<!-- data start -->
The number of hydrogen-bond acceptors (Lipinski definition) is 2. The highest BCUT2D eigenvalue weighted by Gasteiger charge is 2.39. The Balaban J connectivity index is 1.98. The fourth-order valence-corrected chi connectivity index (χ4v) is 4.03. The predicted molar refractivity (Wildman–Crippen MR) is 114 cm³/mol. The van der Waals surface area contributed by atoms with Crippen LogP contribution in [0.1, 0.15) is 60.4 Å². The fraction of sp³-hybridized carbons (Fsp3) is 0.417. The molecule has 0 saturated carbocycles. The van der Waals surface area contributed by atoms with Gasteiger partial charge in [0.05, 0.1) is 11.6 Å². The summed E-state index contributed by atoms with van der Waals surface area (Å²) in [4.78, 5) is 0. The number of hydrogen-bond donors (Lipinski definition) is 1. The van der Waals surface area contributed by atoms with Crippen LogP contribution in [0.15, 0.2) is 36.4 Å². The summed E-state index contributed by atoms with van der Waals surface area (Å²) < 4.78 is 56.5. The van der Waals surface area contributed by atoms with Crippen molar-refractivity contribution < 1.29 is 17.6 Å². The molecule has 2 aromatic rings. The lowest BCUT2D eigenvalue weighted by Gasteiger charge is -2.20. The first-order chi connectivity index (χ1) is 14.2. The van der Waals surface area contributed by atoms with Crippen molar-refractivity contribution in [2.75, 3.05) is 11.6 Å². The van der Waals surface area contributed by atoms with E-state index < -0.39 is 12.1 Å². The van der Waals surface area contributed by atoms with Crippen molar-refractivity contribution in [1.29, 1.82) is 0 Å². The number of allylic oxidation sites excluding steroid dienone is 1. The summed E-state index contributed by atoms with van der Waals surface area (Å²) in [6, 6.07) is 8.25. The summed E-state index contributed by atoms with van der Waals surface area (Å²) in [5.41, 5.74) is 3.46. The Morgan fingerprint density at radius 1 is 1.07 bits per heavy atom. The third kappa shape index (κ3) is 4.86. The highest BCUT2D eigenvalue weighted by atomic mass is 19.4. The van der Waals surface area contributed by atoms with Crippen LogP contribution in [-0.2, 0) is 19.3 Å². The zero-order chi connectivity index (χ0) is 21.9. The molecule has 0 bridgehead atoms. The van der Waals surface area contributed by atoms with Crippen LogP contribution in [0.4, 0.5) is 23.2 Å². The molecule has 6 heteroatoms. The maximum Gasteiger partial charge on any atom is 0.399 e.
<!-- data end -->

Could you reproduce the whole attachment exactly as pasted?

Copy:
The number of hydrogen-bond acceptors (Lipinski definition) is 2. The highest BCUT2D eigenvalue weighted by Gasteiger charge is 2.39. The Balaban J connectivity index is 1.98. The fourth-order valence-corrected chi connectivity index (χ4v) is 4.03. The predicted molar refractivity (Wildman–Crippen MR) is 114 cm³/mol. The van der Waals surface area contributed by atoms with Crippen LogP contribution in [0.1, 0.15) is 60.4 Å². The fraction of sp³-hybridized carbons (Fsp3) is 0.417. The molecule has 0 saturated carbocycles. The van der Waals surface area contributed by atoms with Gasteiger partial charge in [0.05, 0.1) is 11.6 Å². The summed E-state index contributed by atoms with van der Waals surface area (Å²) in [4.78, 5) is 0. The number of hydrogen-bond donors (Lipinski definition) is 1. The van der Waals surface area contributed by atoms with Crippen LogP contribution in [0.15, 0.2) is 36.4 Å². The summed E-state index contributed by atoms with van der Waals surface area (Å²) < 4.78 is 56.5. The van der Waals surface area contributed by atoms with Crippen molar-refractivity contribution < 1.29 is 17.6 Å². The molecule has 2 aromatic rings. The lowest BCUT2D eigenvalue weighted by Gasteiger charge is -2.20. The first-order chi connectivity index (χ1) is 14.2. The van der Waals surface area contributed by atoms with Crippen molar-refractivity contribution in [2.75, 3.05) is 11.6 Å². The van der Waals surface area contributed by atoms with E-state index < -0.39 is 12.1 Å². The van der Waals surface area contributed by atoms with Crippen molar-refractivity contribution in [1.29, 1.82) is 0 Å². The number of allylic oxidation sites excluding steroid dienone is 1. The summed E-state index contributed by atoms with van der Waals surface area (Å²) in [6, 6.07) is 8.25. The summed E-state index contributed by atoms with van der Waals surface area (Å²) in [5.41, 5.74) is 3.46. The Morgan fingerprint density at radius 1 is 1.07 bits per heavy atom. The third kappa shape index (κ3) is 4.86. The highest BCUT2D eigenvalue weighted by atomic mass is 19.4. The van der Waals surface area contributed by atoms with Crippen LogP contribution in [-0.2, 0) is 19.3 Å². The zero-order chi connectivity index (χ0) is 21.9. The molecule has 0 bridgehead atoms. The van der Waals surface area contributed by atoms with Crippen LogP contribution in [0.4, 0.5) is 23.2 Å². The molecule has 6 heteroatoms. The maximum Gasteiger partial charge on any atom is 0.399 e.